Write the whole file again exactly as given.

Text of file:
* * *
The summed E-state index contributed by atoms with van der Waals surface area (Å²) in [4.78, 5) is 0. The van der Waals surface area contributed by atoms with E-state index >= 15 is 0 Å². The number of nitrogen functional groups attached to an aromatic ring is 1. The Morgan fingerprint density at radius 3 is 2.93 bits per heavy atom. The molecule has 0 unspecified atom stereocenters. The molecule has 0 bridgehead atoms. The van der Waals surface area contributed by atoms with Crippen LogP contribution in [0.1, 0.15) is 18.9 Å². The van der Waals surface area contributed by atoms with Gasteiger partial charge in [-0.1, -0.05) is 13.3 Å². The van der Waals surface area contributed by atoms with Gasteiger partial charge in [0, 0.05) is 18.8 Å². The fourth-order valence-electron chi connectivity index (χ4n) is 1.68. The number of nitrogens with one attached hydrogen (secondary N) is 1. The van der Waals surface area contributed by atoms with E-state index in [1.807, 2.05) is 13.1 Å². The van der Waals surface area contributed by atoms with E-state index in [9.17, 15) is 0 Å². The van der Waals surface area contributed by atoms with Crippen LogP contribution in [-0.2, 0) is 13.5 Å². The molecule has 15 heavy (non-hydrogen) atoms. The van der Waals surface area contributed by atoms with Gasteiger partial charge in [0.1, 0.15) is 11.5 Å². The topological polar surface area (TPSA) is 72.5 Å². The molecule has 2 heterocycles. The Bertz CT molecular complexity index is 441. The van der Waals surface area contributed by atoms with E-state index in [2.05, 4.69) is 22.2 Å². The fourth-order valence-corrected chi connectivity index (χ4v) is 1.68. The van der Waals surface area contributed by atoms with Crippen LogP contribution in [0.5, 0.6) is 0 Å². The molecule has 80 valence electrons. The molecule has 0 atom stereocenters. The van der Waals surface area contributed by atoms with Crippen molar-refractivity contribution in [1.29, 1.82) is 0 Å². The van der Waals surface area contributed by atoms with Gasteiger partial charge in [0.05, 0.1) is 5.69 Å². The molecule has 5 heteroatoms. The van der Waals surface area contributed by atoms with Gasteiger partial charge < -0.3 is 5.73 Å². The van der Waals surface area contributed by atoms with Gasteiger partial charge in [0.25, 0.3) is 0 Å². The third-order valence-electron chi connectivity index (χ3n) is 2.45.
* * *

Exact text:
The summed E-state index contributed by atoms with van der Waals surface area (Å²) in [4.78, 5) is 0. The van der Waals surface area contributed by atoms with E-state index >= 15 is 0 Å². The number of nitrogen functional groups attached to an aromatic ring is 1. The Morgan fingerprint density at radius 3 is 2.93 bits per heavy atom. The molecule has 0 unspecified atom stereocenters. The molecule has 0 bridgehead atoms. The van der Waals surface area contributed by atoms with Crippen LogP contribution in [0.1, 0.15) is 18.9 Å². The van der Waals surface area contributed by atoms with Gasteiger partial charge in [-0.1, -0.05) is 13.3 Å². The van der Waals surface area contributed by atoms with Gasteiger partial charge in [0, 0.05) is 18.8 Å². The fourth-order valence-electron chi connectivity index (χ4n) is 1.68. The number of nitrogens with one attached hydrogen (secondary N) is 1. The van der Waals surface area contributed by atoms with E-state index in [1.807, 2.05) is 13.1 Å². The van der Waals surface area contributed by atoms with E-state index in [9.17, 15) is 0 Å². The van der Waals surface area contributed by atoms with Crippen LogP contribution in [-0.2, 0) is 13.5 Å². The molecule has 15 heavy (non-hydrogen) atoms. The van der Waals surface area contributed by atoms with Gasteiger partial charge in [0.1, 0.15) is 11.5 Å². The topological polar surface area (TPSA) is 72.5 Å². The molecule has 2 heterocycles. The Bertz CT molecular complexity index is 441. The van der Waals surface area contributed by atoms with E-state index in [2.05, 4.69) is 22.2 Å². The fourth-order valence-corrected chi connectivity index (χ4v) is 1.68. The van der Waals surface area contributed by atoms with Crippen LogP contribution in [0.5, 0.6) is 0 Å². The molecule has 80 valence electrons. The molecule has 0 atom stereocenters. The van der Waals surface area contributed by atoms with Crippen molar-refractivity contribution in [1.29, 1.82) is 0 Å². The van der Waals surface area contributed by atoms with Gasteiger partial charge in [0.05, 0.1) is 5.69 Å². The molecule has 5 heteroatoms. The van der Waals surface area contributed by atoms with Gasteiger partial charge < -0.3 is 5.73 Å². The van der Waals surface area contributed by atoms with Gasteiger partial charge in [0.25, 0.3) is 0 Å². The third-order valence-electron chi connectivity index (χ3n) is 2.45.